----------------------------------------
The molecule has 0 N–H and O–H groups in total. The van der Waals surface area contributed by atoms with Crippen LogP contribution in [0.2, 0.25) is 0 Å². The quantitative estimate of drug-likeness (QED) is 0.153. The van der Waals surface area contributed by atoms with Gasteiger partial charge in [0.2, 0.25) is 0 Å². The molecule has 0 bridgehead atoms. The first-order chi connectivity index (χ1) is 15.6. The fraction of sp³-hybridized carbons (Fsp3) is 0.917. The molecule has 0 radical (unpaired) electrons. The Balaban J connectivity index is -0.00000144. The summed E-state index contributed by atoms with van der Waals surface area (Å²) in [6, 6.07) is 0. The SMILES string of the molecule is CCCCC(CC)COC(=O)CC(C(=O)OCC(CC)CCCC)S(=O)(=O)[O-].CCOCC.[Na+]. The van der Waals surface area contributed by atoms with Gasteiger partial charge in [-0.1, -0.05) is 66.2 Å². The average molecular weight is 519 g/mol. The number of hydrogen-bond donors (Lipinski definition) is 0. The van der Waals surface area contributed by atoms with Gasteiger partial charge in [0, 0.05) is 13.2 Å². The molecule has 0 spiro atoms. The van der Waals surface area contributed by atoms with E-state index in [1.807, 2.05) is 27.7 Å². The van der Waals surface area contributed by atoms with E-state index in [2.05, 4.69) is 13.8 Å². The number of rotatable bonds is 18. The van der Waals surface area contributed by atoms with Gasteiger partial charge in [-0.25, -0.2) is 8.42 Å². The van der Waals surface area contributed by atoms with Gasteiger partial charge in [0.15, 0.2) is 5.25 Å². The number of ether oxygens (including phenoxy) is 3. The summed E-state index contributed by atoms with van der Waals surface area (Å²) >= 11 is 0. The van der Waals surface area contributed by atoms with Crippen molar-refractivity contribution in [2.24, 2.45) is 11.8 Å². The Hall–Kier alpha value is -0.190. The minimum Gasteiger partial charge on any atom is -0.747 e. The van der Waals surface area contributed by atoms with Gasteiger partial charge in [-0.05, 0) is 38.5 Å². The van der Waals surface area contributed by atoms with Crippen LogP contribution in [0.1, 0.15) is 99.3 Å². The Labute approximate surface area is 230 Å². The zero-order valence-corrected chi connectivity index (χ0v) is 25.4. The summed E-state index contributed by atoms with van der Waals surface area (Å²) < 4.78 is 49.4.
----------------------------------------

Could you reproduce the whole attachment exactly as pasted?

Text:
The molecule has 0 N–H and O–H groups in total. The van der Waals surface area contributed by atoms with Crippen LogP contribution in [0.2, 0.25) is 0 Å². The quantitative estimate of drug-likeness (QED) is 0.153. The van der Waals surface area contributed by atoms with Gasteiger partial charge in [0.2, 0.25) is 0 Å². The molecule has 0 bridgehead atoms. The first-order chi connectivity index (χ1) is 15.6. The fraction of sp³-hybridized carbons (Fsp3) is 0.917. The molecule has 0 radical (unpaired) electrons. The Balaban J connectivity index is -0.00000144. The summed E-state index contributed by atoms with van der Waals surface area (Å²) in [6, 6.07) is 0. The SMILES string of the molecule is CCCCC(CC)COC(=O)CC(C(=O)OCC(CC)CCCC)S(=O)(=O)[O-].CCOCC.[Na+]. The van der Waals surface area contributed by atoms with Gasteiger partial charge in [-0.1, -0.05) is 66.2 Å². The average molecular weight is 519 g/mol. The number of hydrogen-bond donors (Lipinski definition) is 0. The van der Waals surface area contributed by atoms with Gasteiger partial charge in [0, 0.05) is 13.2 Å². The molecule has 0 spiro atoms. The van der Waals surface area contributed by atoms with E-state index in [1.807, 2.05) is 27.7 Å². The van der Waals surface area contributed by atoms with E-state index in [2.05, 4.69) is 13.8 Å². The number of rotatable bonds is 18. The van der Waals surface area contributed by atoms with Gasteiger partial charge in [-0.25, -0.2) is 8.42 Å². The van der Waals surface area contributed by atoms with Gasteiger partial charge in [0.15, 0.2) is 5.25 Å². The number of ether oxygens (including phenoxy) is 3. The summed E-state index contributed by atoms with van der Waals surface area (Å²) >= 11 is 0. The van der Waals surface area contributed by atoms with Crippen molar-refractivity contribution in [2.24, 2.45) is 11.8 Å². The Hall–Kier alpha value is -0.190. The minimum Gasteiger partial charge on any atom is -0.747 e. The van der Waals surface area contributed by atoms with Gasteiger partial charge in [-0.05, 0) is 38.5 Å². The van der Waals surface area contributed by atoms with Crippen LogP contribution in [0.1, 0.15) is 99.3 Å². The Labute approximate surface area is 230 Å². The zero-order valence-corrected chi connectivity index (χ0v) is 25.4. The summed E-state index contributed by atoms with van der Waals surface area (Å²) < 4.78 is 49.4.